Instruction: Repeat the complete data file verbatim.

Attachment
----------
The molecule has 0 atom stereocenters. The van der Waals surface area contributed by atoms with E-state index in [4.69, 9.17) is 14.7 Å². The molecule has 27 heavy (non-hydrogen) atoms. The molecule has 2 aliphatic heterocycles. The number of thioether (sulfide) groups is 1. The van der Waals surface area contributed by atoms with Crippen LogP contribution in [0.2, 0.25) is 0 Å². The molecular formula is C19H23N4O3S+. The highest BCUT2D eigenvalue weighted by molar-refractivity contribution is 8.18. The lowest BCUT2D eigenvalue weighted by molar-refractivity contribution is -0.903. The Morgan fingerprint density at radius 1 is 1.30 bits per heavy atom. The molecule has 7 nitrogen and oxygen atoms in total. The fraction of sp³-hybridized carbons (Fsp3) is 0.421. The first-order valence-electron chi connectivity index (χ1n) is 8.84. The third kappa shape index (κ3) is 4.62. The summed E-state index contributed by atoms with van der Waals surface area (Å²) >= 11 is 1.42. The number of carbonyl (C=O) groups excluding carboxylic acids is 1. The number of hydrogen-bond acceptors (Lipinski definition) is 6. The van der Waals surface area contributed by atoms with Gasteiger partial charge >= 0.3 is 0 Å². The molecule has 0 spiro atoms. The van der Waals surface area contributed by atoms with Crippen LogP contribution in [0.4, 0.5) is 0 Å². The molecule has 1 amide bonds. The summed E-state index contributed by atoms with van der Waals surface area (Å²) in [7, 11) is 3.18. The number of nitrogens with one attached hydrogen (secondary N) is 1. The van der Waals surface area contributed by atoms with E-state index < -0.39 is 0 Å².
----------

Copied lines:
The molecule has 0 atom stereocenters. The van der Waals surface area contributed by atoms with E-state index in [4.69, 9.17) is 14.7 Å². The molecule has 27 heavy (non-hydrogen) atoms. The molecule has 2 aliphatic heterocycles. The number of thioether (sulfide) groups is 1. The van der Waals surface area contributed by atoms with Crippen LogP contribution in [0.2, 0.25) is 0 Å². The molecular formula is C19H23N4O3S+. The highest BCUT2D eigenvalue weighted by molar-refractivity contribution is 8.18. The lowest BCUT2D eigenvalue weighted by molar-refractivity contribution is -0.903. The Morgan fingerprint density at radius 1 is 1.30 bits per heavy atom. The molecule has 7 nitrogen and oxygen atoms in total. The fraction of sp³-hybridized carbons (Fsp3) is 0.421. The first-order valence-electron chi connectivity index (χ1n) is 8.84. The third kappa shape index (κ3) is 4.62. The summed E-state index contributed by atoms with van der Waals surface area (Å²) >= 11 is 1.42. The number of carbonyl (C=O) groups excluding carboxylic acids is 1. The number of hydrogen-bond acceptors (Lipinski definition) is 6. The van der Waals surface area contributed by atoms with Gasteiger partial charge >= 0.3 is 0 Å². The molecule has 0 spiro atoms. The van der Waals surface area contributed by atoms with Crippen LogP contribution in [0.4, 0.5) is 0 Å². The molecule has 1 amide bonds. The summed E-state index contributed by atoms with van der Waals surface area (Å²) in [7, 11) is 3.18. The number of nitrogens with one attached hydrogen (secondary N) is 1. The van der Waals surface area contributed by atoms with E-state index < -0.39 is 0 Å².